1990-1994Taking a Stand: Time for Change
Trap-Neuter-Return has been the accepted way to care for feral cats in Europe since the 1970s. But across the Atlantic, a misguided “indoors only” way of thinking is sending outdoor cats to their deaths in shelters. Alley Cat Allies comes together to develop TNR protocol in America, change
attitudes, and save cats’ lives.
1995–1998Gearing Up and Getting Organized
Alley Cat Allies grows rapidly as an organization and experiences many firsts during this period: staff members, our first office, resident ‘office’ cats, and supporter campaigns. Traveling and disseminating original information and resources, we quickly become recognized throughout the animal protection community as a national force for cats.
1999-2000Proving Our Point:
Now a nationally-known resource, Alley Cat Allies focuses heavily on advocacy and developing educational programs. As the organization grows, so does the TNR movement—feral cat groups begin to emerge across the country, using materials and protocols pioneered by Alley Cat Allies.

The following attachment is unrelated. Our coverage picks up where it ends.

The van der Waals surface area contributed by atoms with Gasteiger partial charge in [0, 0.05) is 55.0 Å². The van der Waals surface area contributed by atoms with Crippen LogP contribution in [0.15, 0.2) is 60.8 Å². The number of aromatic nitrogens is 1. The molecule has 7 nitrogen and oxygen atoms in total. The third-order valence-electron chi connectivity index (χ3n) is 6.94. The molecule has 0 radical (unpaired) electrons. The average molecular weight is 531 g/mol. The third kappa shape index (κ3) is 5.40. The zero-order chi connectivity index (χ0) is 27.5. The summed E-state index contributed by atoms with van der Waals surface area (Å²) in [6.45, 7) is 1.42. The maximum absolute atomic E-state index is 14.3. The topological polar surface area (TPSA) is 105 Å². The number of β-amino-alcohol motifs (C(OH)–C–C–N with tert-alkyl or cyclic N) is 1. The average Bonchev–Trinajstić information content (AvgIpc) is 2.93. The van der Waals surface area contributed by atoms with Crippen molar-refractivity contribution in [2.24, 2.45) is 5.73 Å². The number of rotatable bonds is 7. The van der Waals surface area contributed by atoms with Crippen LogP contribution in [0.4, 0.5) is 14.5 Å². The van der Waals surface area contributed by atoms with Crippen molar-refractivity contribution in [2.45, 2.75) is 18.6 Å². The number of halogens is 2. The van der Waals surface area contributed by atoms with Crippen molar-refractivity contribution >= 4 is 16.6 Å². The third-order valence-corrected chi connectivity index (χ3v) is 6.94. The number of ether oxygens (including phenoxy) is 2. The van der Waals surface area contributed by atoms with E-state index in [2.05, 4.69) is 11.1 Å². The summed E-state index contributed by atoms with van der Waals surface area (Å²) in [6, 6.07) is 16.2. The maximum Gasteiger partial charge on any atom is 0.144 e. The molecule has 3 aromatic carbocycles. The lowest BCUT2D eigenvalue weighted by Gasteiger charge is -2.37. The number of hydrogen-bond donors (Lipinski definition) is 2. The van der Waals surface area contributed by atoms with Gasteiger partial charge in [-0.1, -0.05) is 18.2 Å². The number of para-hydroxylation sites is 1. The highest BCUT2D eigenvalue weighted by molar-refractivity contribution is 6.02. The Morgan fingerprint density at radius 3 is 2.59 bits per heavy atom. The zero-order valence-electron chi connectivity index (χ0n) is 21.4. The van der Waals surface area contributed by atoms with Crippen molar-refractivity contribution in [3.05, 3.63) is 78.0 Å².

With the full force of the feral cat community behind us, Alley Cat Allies mobilizes our supporter base to respond to threats to cats on a national level. Our victories bring systemic change and we advise major cities as they begin endorsing TNR as policy.
As Americans’ attitudes toward feral cats improve, Alley Cat Allies launches targeted, community-based programs and campaigns to expand TNR in cities across the country. Alley Cat Allies begins to combat entrenched misconceptions by focusing on research and highlighting
model programs for others to emulate.
We've Only Just Begun
After 20 years making humane cat care common practice in America, Alley Cat Allies sets our sights on changing America’s broken shelter system, which kills 70 percent of the cats who enter it. By educating key demographics, we take on the mindsets and misconceptions that endanger cats.
Read Becky's Bio
1990 First Colony
Our co-founder and president, Becky Robinson, is inspired to start Alley Cat Allies after she encounters a colony of feral cats in a Washington, DC, alley.
Become a Feral Friend
1991 Feral Friends Network
Before 1991, Americans caring for cats outdoors were isolated, with no way to find and support each other. By creating The Feral Friends Network, we establish the first national network to connect Americans with local help for humane cat care. Today, our Feral Friends include thousands of experienced trappers, veterinarians, and spay/neuter clinics.
Learn more about TNR
1994 Focus on Ferals Seminar